I’m just fascinated by stories like this. My own family runs 27-33 years between kids going back about 4 generations and then the records get thin. I have a friend who was a grandmother at 38 so some folks just g t started earlier than others.
 
Posts: 2989 | Location: San Francisco Bay Area  | Registered: November 23, 2008Reply With QuoteReport This Post
Bad dog!
Picture of justjoe
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Great story, Tac! Thank you for sharing.


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"You get much farther with a kind word and a gun than with a kind word alone."
 
Posts: 9865 | Location: pennsylvania | Registered: June 05, 2011Reply With QuoteReport This Post
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I have read about other instances from that time period where really old men had children with women 40-50 years younger. Many Civil War vets had agreements with young woman that she would basically be his live-in nurse and he would impregnate her so that she could collect his veterans pension when he died.
 
Posts: 581 | Registered: September 27, 2008Reply With QuoteReport This Post
Just for the
hell of it
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Very cool. Thanks for this interesting piece of information.


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Because in the end, you won’t remember the time you spent working in the office or mowing your lawn. Climb that goddamn mountain. Jack Kerouac
 
Posts: 14479 | Registered: March 27, 2004Reply With QuoteReport This Post
Fortified with Sleestak
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When the Inca Empire c. 1400 became a thing Oxford University had been teaching for around 300 years.



I have the heart of a lion.......and a lifetime ban from the Toronto Zoo.- Unknown
 
Posts: 4706 | Location: Shenandoah Valley, VA | Registered: November 05, 2010Reply With QuoteReport This Post
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And to think that the fact I was born during the last two years of the Cold War is mind-blowing to some of my employees...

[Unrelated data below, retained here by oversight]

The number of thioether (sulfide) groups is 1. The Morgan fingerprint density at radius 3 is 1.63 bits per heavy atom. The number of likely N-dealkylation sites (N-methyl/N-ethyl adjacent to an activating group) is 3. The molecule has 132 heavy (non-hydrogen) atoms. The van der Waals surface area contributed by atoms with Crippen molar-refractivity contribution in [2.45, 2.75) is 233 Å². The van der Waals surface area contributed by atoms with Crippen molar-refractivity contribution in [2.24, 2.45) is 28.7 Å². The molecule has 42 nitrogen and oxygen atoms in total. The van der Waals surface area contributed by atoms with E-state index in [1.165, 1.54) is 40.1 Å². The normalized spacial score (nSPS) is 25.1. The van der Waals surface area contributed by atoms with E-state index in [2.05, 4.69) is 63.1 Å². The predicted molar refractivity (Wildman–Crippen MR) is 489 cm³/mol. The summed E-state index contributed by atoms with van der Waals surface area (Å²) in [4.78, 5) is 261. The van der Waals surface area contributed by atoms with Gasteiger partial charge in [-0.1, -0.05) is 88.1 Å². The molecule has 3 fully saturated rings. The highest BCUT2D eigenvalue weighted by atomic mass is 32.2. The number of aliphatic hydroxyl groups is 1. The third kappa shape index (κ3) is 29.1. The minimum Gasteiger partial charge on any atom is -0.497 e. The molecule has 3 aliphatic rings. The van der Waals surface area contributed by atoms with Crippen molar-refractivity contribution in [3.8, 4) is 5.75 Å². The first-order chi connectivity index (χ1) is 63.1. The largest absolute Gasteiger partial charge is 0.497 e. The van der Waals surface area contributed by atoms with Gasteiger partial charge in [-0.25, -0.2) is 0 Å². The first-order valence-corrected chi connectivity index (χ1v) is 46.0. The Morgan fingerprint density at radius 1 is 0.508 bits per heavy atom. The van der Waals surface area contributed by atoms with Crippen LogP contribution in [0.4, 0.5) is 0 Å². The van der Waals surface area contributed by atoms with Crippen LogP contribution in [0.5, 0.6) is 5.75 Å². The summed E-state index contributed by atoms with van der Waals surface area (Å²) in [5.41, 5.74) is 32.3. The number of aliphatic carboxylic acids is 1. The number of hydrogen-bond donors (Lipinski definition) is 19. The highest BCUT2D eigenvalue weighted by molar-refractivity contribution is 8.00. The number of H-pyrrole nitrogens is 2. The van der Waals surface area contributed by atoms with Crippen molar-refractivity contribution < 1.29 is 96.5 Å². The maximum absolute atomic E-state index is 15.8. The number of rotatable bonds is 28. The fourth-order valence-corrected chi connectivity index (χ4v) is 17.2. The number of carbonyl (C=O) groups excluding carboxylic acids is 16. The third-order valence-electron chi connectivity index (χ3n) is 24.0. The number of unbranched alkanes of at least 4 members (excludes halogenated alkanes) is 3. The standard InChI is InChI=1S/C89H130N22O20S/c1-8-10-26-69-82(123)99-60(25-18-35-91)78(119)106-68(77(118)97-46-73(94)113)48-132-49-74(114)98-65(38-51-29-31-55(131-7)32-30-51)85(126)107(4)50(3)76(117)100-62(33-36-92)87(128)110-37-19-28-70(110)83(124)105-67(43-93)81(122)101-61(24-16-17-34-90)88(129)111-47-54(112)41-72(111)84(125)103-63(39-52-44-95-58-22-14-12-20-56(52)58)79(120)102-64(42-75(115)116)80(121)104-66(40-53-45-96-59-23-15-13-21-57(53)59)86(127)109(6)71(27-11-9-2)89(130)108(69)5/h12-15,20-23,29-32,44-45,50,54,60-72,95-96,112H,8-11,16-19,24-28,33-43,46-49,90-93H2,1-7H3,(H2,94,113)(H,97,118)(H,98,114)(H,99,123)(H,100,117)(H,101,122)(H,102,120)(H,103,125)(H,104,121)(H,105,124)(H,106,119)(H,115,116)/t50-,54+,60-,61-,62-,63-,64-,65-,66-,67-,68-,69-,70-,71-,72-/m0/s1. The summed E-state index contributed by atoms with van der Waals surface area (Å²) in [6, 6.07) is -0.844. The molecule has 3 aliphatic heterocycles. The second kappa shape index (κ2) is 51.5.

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The first 100 people to make it out alive...get to live.
 
Posts: 1239 | Location: Pennsylvania | Registered: April 16, 2012Reply With QuoteReport This Post
Too clever by half
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My daughter went to school in Richmond with a direct descendant of John Tyler, whose brother's name was Lyon. There was also a direct descendant of Harrison and Jefferson in her class. It's a Virginia thing.




"there are no stupid questions, just stupid people who ask questions
 
Posts: 9711 | Location: Richmond, VA | Registered: December 11, 2007Reply With QuoteReport This Post
Dies Irae
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quote:
Originally posted by Fundman:
I have read about other instances from that time period where really old men had children with women 40-50 years younger. Many Civil War vets had agreements with young woman that she would basically be his live-in nurse and he would impregnate her so that she could collect his veterans pension when he died.
Maudie Hopkins-Died In 2008

Maudie Hopkins (December 7, 1914 – August 17, 2008) was an American woman believed to be the last publicly known and identified surviving widow of a Civil War veteran.
 
Posts: 5396 | Location: Fort Heathen, Texas | Registered: February 25, 2008Reply With QuoteReport This Post